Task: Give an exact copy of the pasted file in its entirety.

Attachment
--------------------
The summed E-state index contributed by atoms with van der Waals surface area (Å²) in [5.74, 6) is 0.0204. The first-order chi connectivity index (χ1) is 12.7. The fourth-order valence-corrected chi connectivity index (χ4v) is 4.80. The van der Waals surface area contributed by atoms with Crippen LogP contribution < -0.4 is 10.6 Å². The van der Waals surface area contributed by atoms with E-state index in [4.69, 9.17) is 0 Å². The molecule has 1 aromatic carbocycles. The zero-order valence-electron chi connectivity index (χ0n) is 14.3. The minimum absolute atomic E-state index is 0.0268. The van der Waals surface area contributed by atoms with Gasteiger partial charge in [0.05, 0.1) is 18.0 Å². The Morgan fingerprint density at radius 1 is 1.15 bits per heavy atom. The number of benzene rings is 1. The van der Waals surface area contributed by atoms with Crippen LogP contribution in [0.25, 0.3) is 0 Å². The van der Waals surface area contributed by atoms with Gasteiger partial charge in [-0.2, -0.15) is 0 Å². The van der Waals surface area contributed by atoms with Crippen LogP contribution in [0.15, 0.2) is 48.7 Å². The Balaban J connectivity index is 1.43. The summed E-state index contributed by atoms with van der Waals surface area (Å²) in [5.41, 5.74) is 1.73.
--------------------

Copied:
The summed E-state index contributed by atoms with van der Waals surface area (Å²) in [5.74, 6) is 0.0204. The first-order chi connectivity index (χ1) is 12.7. The fourth-order valence-corrected chi connectivity index (χ4v) is 4.80. The van der Waals surface area contributed by atoms with Crippen LogP contribution < -0.4 is 10.6 Å². The van der Waals surface area contributed by atoms with E-state index in [4.69, 9.17) is 0 Å². The molecule has 1 aromatic carbocycles. The zero-order valence-electron chi connectivity index (χ0n) is 14.3. The minimum absolute atomic E-state index is 0.0268. The van der Waals surface area contributed by atoms with Gasteiger partial charge in [0.05, 0.1) is 18.0 Å². The Morgan fingerprint density at radius 1 is 1.15 bits per heavy atom. The number of benzene rings is 1. The van der Waals surface area contributed by atoms with Crippen LogP contribution in [0.25, 0.3) is 0 Å². The van der Waals surface area contributed by atoms with Gasteiger partial charge in [-0.2, -0.15) is 0 Å². The van der Waals surface area contributed by atoms with Crippen LogP contribution in [0.15, 0.2) is 48.7 Å². The Balaban J connectivity index is 1.43. The summed E-state index contributed by atoms with van der Waals surface area (Å²) in [5.41, 5.74) is 1.73.